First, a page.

The Adventures Of Fatherhood – April 23, 2021

Nineteen months separate our two sons. Their personalities and approaches to life are as different as they come, but a unique connection seems to be building.

In some ways, their relationship is like most brothers. There are ups and downs and disagreements over silly things. However, the brotherly relationship between Beckett, 12, and Carson, 11, is unique because of our younger son’s special needs. He requires patience and the oldest kid in the house is not one who has a lot of that to spare in his cup most days. Therefore, some days they only spend a few minutes together.

While it’s an up-and-down journey with them, there is no question a true family relationship exists and it’s real. They love each other and are buddies. It’s just a unique situation.

Beckett looks for Carson as soon as he walks in the door after school or sports practice. He always jumps on him and Carson screams like he’s being brutalized. If you’re not in the room, it’s easy to think Carson is in severe pain. When you walk in the room, I usually find Beckett just resting atop Carson, who is lightly slapping himself and screaming in an attempt to get his brother in trouble. It worked the first time years ago. Beckett just laughs, and they goof around together like that for a few minutes.

Every morning Beckett seeks Carson out when he comes downstairs in the morning. Because of how the timing works for everyone getting to school on time, Carson is always eating breakfast. Beckett fakes as if he is trying to steal Carson’s food followed by a couple laps of chase around the house.

During the evenings, Carson loves running through Beckett’s room and trying to embarrass him in front of friends either in person or on Facetime. He runs in with his shirt off, puts the “L” sign on his forehead with his hand (like calling him a loser) and dances a bit. I’m told it’s from Tic Toc or YouTube or some show. I watch it unfold as Beckett says, “Boy you better get out of here.” Carson swats at him before running out of the room giggling. It’s a happy relationship.

I am told by other friends who have brothers in close age range there are a lot of competitive issues. Brawls break out over backyard football games and driveway basketball games. This is not how it is at our house. Beckett is better at most things than his special needs brother. However, Beckett champions Carson’s strengths, of which there are many. He does it subconsciously.

For instance, while forcing the boys to help us in the yard last weekend, Beckett, who detests manual labor, told his brother to push the wheelbarrow full of mulch. From a bit away, I heard him cautioning Carson not to fill it up too high because it will be too heavy. Carson kept filling it up, and Beckett told him he would have to huff it up the hill. When Carson shrugged why, Beckett said, “because you’re stronger than me.” I then watched as Carson began the trek and the wheelbarrow fell over. They both ran giggling and hid behind a tree. When I came upon the mess, they each pointed at each other, leading to a small shoving match. It was natural. I then tasked them to find their mom and help her.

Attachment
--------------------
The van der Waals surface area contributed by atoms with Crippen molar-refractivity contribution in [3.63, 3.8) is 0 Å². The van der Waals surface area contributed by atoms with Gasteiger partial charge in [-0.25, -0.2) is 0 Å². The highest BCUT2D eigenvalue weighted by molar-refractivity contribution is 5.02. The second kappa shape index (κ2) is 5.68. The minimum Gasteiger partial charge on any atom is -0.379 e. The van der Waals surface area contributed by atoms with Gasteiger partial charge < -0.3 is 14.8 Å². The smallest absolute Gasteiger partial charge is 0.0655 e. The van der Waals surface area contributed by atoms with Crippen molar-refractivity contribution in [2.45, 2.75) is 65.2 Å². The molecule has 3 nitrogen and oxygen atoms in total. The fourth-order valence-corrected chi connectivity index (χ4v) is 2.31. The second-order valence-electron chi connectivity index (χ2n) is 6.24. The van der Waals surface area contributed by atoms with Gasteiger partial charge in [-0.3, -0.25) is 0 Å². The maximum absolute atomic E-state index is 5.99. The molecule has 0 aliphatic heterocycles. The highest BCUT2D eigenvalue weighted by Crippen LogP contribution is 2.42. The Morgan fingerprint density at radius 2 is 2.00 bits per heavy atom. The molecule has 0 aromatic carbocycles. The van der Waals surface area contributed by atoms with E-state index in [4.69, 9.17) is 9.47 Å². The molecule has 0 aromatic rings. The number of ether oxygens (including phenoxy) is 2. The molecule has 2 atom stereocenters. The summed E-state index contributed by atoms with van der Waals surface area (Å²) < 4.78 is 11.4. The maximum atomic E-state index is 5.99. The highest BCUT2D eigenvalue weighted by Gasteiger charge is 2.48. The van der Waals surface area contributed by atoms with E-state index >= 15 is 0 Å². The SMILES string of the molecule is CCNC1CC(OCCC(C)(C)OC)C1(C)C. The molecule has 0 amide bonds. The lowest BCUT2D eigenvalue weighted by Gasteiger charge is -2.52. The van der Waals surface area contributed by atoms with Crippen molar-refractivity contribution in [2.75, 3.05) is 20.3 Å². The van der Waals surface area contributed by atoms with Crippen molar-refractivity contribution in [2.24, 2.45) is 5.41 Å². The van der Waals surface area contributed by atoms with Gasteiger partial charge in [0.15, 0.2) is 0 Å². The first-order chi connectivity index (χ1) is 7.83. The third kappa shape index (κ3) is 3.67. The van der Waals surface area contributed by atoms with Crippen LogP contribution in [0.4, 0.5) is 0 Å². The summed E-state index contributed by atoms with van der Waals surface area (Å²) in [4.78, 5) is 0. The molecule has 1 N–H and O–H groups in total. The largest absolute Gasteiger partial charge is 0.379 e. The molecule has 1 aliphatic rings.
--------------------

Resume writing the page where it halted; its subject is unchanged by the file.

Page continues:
While their differences are vast, it’s healthy to focus on the positives of their relationships. The uniqueness and unfortunate aspects of their dynamics are evident to Beckett. He doesn’t have a little brother to play with in the backyard. They can’t go one-on-one in basketball unless Beckett is willing to throw the game and let Carson win. If Beckett tries hard, Carson will get frustrated and make a scene. Therefore, Beckett never involves him in any sport. He will not intentionally lose. Carson can’t handle the competitive aspect.

What has developed though over the years is a real relationship. They are brothers. There are limitations due to Carson’s unique needs. Beckett resents his brother at times, but he has innately developed a protective relationship over him. It’s been a true joy to see this nature develop over the years.

It’s okay for him to make fun of and be mean to Carson at times, but he has asked permission from his parents to fight anyone who ever treats him poorly because of his disabilities, including the fact he does not talk. It’s the latter point he seems especially sensitive to and I get it.

I think it’s human nature to want to protect the most vulnerable among us. Carson will need this sort of oversight from his brother throughout his life. Pam and I are Carson’s biggest champions and protectors now. Beckett will one day serve in the role in some capacity. It doesn’t seem lost on him, as he asked what happens to Carson after we die later in life. We caution him not to worry about those sorts of heavy aspects in his young life. We tell him we have a plan. It says a lot about his heart that he thinks about these eventualities.

For now, I like to watch them as they play out typical boy antics. Last night after lacrosse practice Beckett rushed into the house jumped atop Carson. Beckett was sticking his armpits in his brother’s face when Carson had a moment of flatulence that resulted in 10 minutes of laughter. The teenager inside me couldn’t help but join them.

About The Author: Steven Green

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The writer has been with The Dispatch in various capacities since 1995, including serving as editor and publisher since 2004. His previous titles were managing editor, staff writer, sports editor, sales account manager and copy editor. Growing up in Salisbury before moving to Berlin, Green graduated from Worcester Preparatory School in 1993 and graduated from Loyola University Baltimore in 1997 with degrees in Communications (journalism concentration) and Political Science.